The Heat is On: Understanding Hot Flashes during Menopause

The Heat is On: Understanding Hot Flashes during Menopause

The Heat is On: Understanding Hot Flashes during Menopause 

Hot flashes are a common symptom experienced by many women during menopause. These sudden intense feelings of warmth can cause sweating, flushing, and sometimes heart palpitations. Hot flashes can be uncomfortable and disruptive to daily life and may even lead to difficulty sleeping which has a multitude of negative health effects. However, with the right management, women can effectively alleviate the symptoms of hot flashes.

Your body LOVES Estrogen... 

So, what causes hot flashes?

The answer lies in the delicate balance of hormones in our bodies, particularly estrogen. Estrogen, a hormone produced by the ovaries, plays a crucial role in regulating our body's thermoregulation, the way our bodies perceive temperature. Estrogen activates and inactivates neurons located in the hypothalamus, a brain region responsible for controlling our body's internal temperature. When estrogen levels drop during menopause, these neurons become more active, causing hot flashes.

Treatment options 

While hot flashes are a natural part of menopause, they can be managed with a range of treatments.

1. Lifestyle changes

The first step is to maintain a healthy lifestyle, which includes regular exercise, a balanced diet, and maintaining a healthy weight. Studies have shown that regular exercise can help to reduce the frequency and severity of hot flashes.

2. Hormonal therapy (HT)

The decision to use HT for the treatment of hot flashes should be based on several factors, including age, severity of symptoms, overall health, and personal preferences. For women who are experiencing moderate to severe hot flashes and who are otherwise healthy, HT is the most effective treatment for vasomotor symptoms and genitorurinary symptoms of menopause. 

When considering HT, timing matters. Initiating hormones when younger than 60 years of age or within 10 years of menopasue has few risks (assuming no contraindications) and is effective in treating vasomotor symptoms and preventing bone loss. If initiating HT over 60 or more than 10 years after menopause, the benefit-risk ratio is less favorable becuase of more age related risks of coronary heart disease, stroke, blood clots and dementia.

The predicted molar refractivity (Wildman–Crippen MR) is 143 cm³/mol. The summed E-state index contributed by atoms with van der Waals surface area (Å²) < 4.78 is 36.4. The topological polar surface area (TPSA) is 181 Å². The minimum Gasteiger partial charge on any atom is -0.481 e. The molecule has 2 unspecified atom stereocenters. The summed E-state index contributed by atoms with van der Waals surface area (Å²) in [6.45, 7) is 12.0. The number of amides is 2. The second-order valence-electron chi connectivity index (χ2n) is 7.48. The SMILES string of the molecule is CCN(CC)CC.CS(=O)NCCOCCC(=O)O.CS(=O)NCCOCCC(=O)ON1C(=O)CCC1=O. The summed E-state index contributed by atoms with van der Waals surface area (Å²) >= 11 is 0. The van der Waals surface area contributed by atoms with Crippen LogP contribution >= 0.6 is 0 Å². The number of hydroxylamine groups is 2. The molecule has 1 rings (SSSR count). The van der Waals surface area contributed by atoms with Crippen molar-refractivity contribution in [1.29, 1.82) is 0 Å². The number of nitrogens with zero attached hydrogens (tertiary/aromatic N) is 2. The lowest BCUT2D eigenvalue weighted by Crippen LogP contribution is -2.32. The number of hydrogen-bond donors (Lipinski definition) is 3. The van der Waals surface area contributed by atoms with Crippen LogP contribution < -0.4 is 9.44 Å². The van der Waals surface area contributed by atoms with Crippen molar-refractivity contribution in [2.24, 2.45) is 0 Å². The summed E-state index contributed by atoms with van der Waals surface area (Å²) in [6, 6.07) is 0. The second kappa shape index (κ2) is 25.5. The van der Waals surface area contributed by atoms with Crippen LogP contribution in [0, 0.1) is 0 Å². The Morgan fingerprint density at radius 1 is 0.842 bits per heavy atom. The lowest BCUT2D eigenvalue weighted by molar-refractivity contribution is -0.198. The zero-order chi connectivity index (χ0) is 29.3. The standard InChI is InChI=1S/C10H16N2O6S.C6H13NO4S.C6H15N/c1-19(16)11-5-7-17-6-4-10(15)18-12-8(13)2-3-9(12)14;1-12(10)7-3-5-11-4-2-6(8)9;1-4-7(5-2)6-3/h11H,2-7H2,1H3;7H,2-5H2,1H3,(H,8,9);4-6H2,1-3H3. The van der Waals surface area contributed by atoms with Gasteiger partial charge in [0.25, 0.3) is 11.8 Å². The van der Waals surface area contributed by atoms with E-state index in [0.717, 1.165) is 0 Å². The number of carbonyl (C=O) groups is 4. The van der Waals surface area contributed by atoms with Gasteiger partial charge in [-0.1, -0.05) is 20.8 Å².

3. Non-hormonal options

Not all women are eligible for hormone therapy, and this is where non-hormonal medication comes into play. You may be wondering aboutt the drug that made it on natioanl TV during the superbowl.

Fezolinetant is a new drug that is not yet FDA approved, but it is hoped that it can fill a gap in care for individuals who experience hot flashes and who are ineligible for hormone therapy.

Fezolinetant works by blocking the activity of the neurotransmitter neurokinin B, which is responsible for activating the neurons in the hypothalamus that cause hot flashes. By blocking this activity, fezolinetant aims to reduce the frequency and severity of hot flashes. Although more research is needed to determine the safety and efficacy of fezolinetant, it holds great promise as a new option for treating hot flashes in menopausal women. While, it will treat hot flashes and possibly improve disturbed sleep, it will not impact other symptoms, for instance, bone loss and vaginal dryness.

You have options. 

Hot flashes are a common symptom of menopause, affecting up to 70% of women. The root cause of hot flashes is the decline in estrogen levels, which disrupts the delicate balance of hormones in our bodies and affects our thermoregulation. Hormone therapy is a popular treatment option, but not all women are eligible, which is why new non-hormonal medications like fezolinetant hold great promise for filling the gap in care for menopausal women.